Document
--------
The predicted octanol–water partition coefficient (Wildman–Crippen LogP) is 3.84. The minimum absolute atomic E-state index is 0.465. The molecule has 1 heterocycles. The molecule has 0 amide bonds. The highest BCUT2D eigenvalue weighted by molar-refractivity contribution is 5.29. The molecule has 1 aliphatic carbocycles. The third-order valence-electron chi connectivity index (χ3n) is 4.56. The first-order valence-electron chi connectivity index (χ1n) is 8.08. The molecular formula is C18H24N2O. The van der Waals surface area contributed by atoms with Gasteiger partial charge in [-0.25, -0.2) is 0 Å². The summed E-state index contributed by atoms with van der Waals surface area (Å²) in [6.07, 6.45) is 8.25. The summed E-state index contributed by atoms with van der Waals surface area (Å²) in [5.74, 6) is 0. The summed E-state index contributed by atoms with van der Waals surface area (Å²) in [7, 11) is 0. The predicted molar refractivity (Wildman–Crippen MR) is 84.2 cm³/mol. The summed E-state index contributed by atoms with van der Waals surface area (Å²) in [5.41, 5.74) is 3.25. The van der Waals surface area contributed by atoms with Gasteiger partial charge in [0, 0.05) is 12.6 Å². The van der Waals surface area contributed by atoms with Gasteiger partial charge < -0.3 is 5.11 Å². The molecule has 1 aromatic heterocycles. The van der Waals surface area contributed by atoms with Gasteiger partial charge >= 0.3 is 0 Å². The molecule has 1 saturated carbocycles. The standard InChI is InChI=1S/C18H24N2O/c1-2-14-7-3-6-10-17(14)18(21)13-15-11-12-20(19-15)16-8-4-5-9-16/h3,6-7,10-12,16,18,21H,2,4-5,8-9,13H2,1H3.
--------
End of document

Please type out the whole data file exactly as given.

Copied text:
The predicted octanol–water partition coefficient (Wildman–Crippen LogP) is 3.84. The minimum absolute atomic E-state index is 0.465. The molecule has 1 heterocycles. The molecule has 0 amide bonds. The highest BCUT2D eigenvalue weighted by molar-refractivity contribution is 5.29. The molecule has 1 aliphatic carbocycles. The third-order valence-electron chi connectivity index (χ3n) is 4.56. The first-order valence-electron chi connectivity index (χ1n) is 8.08. The molecular formula is C18H24N2O. The van der Waals surface area contributed by atoms with Gasteiger partial charge in [-0.25, -0.2) is 0 Å². The summed E-state index contributed by atoms with van der Waals surface area (Å²) in [6.07, 6.45) is 8.25. The summed E-state index contributed by atoms with van der Waals surface area (Å²) in [5.74, 6) is 0. The summed E-state index contributed by atoms with van der Waals surface area (Å²) in [7, 11) is 0. The predicted molar refractivity (Wildman–Crippen MR) is 84.2 cm³/mol. The summed E-state index contributed by atoms with van der Waals surface area (Å²) in [5.41, 5.74) is 3.25. The van der Waals surface area contributed by atoms with Gasteiger partial charge in [0, 0.05) is 12.6 Å². The van der Waals surface area contributed by atoms with Gasteiger partial charge < -0.3 is 5.11 Å². The molecule has 1 aromatic heterocycles. The van der Waals surface area contributed by atoms with Gasteiger partial charge >= 0.3 is 0 Å². The molecule has 1 saturated carbocycles. The standard InChI is InChI=1S/C18H24N2O/c1-2-14-7-3-6-10-17(14)18(21)13-15-11-12-20(19-15)16-8-4-5-9-16/h3,6-7,10-12,16,18,21H,2,4-5,8-9,13H2,1H3.